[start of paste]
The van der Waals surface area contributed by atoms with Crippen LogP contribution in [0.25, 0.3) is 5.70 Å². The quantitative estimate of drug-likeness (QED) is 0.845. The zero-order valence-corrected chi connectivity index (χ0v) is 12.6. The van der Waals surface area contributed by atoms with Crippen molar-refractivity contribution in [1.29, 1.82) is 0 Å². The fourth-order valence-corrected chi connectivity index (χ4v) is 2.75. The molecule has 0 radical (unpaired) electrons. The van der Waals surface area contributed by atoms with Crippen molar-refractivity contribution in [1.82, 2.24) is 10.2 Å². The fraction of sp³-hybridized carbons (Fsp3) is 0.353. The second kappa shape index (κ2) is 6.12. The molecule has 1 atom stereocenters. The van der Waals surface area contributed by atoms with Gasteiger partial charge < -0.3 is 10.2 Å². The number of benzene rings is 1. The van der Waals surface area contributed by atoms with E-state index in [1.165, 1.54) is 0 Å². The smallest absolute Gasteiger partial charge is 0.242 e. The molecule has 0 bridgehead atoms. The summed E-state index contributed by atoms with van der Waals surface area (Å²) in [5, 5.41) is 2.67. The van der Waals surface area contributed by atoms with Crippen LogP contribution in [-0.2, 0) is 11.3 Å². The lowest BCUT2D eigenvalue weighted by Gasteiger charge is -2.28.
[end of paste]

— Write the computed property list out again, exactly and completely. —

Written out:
The van der Waals surface area contributed by atoms with Crippen LogP contribution in [0.25, 0.3) is 5.70 Å². The quantitative estimate of drug-likeness (QED) is 0.845. The zero-order valence-corrected chi connectivity index (χ0v) is 12.6. The van der Waals surface area contributed by atoms with Crippen molar-refractivity contribution in [1.29, 1.82) is 0 Å². The fourth-order valence-corrected chi connectivity index (χ4v) is 2.75. The molecule has 0 radical (unpaired) electrons. The van der Waals surface area contributed by atoms with Crippen molar-refractivity contribution in [1.82, 2.24) is 10.2 Å². The fraction of sp³-hybridized carbons (Fsp3) is 0.353. The second kappa shape index (κ2) is 6.12. The molecule has 1 atom stereocenters. The van der Waals surface area contributed by atoms with Gasteiger partial charge < -0.3 is 10.2 Å². The number of benzene rings is 1. The van der Waals surface area contributed by atoms with E-state index in [1.165, 1.54) is 0 Å². The smallest absolute Gasteiger partial charge is 0.242 e. The molecule has 0 bridgehead atoms. The summed E-state index contributed by atoms with van der Waals surface area (Å²) in [5, 5.41) is 2.67. The van der Waals surface area contributed by atoms with Crippen LogP contribution in [-0.2, 0) is 11.3 Å². The lowest BCUT2D eigenvalue weighted by Gasteiger charge is -2.28.